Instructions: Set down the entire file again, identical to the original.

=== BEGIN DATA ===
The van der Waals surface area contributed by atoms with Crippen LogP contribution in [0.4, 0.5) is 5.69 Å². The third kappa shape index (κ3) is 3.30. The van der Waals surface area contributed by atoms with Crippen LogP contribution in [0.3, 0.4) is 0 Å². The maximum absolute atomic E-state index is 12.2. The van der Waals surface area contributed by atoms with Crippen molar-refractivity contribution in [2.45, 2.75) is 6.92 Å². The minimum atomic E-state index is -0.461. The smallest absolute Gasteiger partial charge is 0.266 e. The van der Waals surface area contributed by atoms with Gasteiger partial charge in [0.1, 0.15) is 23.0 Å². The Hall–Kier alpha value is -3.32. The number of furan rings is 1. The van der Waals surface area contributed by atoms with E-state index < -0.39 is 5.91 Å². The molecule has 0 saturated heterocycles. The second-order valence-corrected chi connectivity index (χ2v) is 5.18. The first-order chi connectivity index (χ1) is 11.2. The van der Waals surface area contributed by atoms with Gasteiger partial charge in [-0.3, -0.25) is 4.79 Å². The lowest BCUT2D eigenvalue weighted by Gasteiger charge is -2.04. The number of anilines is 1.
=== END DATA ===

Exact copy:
The van der Waals surface area contributed by atoms with Crippen LogP contribution in [0.4, 0.5) is 5.69 Å². The third kappa shape index (κ3) is 3.30. The van der Waals surface area contributed by atoms with Crippen LogP contribution in [0.3, 0.4) is 0 Å². The maximum absolute atomic E-state index is 12.2. The van der Waals surface area contributed by atoms with Crippen molar-refractivity contribution in [2.45, 2.75) is 6.92 Å². The minimum atomic E-state index is -0.461. The smallest absolute Gasteiger partial charge is 0.266 e. The van der Waals surface area contributed by atoms with Gasteiger partial charge in [0.1, 0.15) is 23.0 Å². The Hall–Kier alpha value is -3.32. The number of furan rings is 1. The van der Waals surface area contributed by atoms with E-state index < -0.39 is 5.91 Å². The molecule has 0 saturated heterocycles. The second-order valence-corrected chi connectivity index (χ2v) is 5.18. The first-order chi connectivity index (χ1) is 11.2. The van der Waals surface area contributed by atoms with Gasteiger partial charge in [-0.3, -0.25) is 4.79 Å². The lowest BCUT2D eigenvalue weighted by Gasteiger charge is -2.04. The number of anilines is 1.